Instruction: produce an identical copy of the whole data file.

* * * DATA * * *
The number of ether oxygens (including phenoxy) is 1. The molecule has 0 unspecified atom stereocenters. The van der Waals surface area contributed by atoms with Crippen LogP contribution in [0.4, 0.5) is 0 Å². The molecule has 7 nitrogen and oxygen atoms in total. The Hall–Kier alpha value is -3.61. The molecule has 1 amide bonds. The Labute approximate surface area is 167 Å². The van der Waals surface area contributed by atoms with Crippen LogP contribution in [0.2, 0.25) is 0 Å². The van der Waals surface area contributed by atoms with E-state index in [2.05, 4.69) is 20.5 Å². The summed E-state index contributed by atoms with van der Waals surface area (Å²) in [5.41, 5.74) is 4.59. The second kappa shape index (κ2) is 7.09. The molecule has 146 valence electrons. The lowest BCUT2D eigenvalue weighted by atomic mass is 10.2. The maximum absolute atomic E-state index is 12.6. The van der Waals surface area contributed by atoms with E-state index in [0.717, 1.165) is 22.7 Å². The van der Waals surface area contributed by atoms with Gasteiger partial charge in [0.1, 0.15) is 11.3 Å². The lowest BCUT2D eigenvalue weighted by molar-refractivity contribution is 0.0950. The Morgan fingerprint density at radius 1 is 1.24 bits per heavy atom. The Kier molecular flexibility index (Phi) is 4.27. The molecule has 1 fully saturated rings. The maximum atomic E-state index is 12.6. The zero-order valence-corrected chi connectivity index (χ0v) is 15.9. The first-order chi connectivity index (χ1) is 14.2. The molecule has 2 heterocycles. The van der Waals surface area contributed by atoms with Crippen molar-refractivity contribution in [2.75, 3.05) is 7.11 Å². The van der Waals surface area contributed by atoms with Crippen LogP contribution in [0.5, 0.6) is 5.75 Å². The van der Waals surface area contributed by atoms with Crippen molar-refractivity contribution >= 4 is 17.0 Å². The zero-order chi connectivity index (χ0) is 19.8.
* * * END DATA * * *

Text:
The number of ether oxygens (including phenoxy) is 1. The molecule has 0 unspecified atom stereocenters. The van der Waals surface area contributed by atoms with Crippen LogP contribution in [0.4, 0.5) is 0 Å². The molecule has 7 nitrogen and oxygen atoms in total. The Hall–Kier alpha value is -3.61. The molecule has 1 amide bonds. The Labute approximate surface area is 167 Å². The van der Waals surface area contributed by atoms with Crippen LogP contribution in [0.2, 0.25) is 0 Å². The van der Waals surface area contributed by atoms with E-state index in [2.05, 4.69) is 20.5 Å². The summed E-state index contributed by atoms with van der Waals surface area (Å²) in [5.41, 5.74) is 4.59. The second kappa shape index (κ2) is 7.09. The molecule has 146 valence electrons. The lowest BCUT2D eigenvalue weighted by atomic mass is 10.2. The maximum absolute atomic E-state index is 12.6. The van der Waals surface area contributed by atoms with E-state index in [0.717, 1.165) is 22.7 Å². The van der Waals surface area contributed by atoms with Gasteiger partial charge in [0.1, 0.15) is 11.3 Å². The lowest BCUT2D eigenvalue weighted by molar-refractivity contribution is 0.0950. The Morgan fingerprint density at radius 1 is 1.24 bits per heavy atom. The Kier molecular flexibility index (Phi) is 4.27. The molecule has 1 fully saturated rings. The maximum atomic E-state index is 12.6. The zero-order valence-corrected chi connectivity index (χ0v) is 15.9. The first-order chi connectivity index (χ1) is 14.2. The molecule has 2 heterocycles. The van der Waals surface area contributed by atoms with Crippen molar-refractivity contribution in [2.75, 3.05) is 7.11 Å². The van der Waals surface area contributed by atoms with Crippen LogP contribution in [0.5, 0.6) is 5.75 Å². The van der Waals surface area contributed by atoms with Crippen molar-refractivity contribution >= 4 is 17.0 Å². The zero-order chi connectivity index (χ0) is 19.8.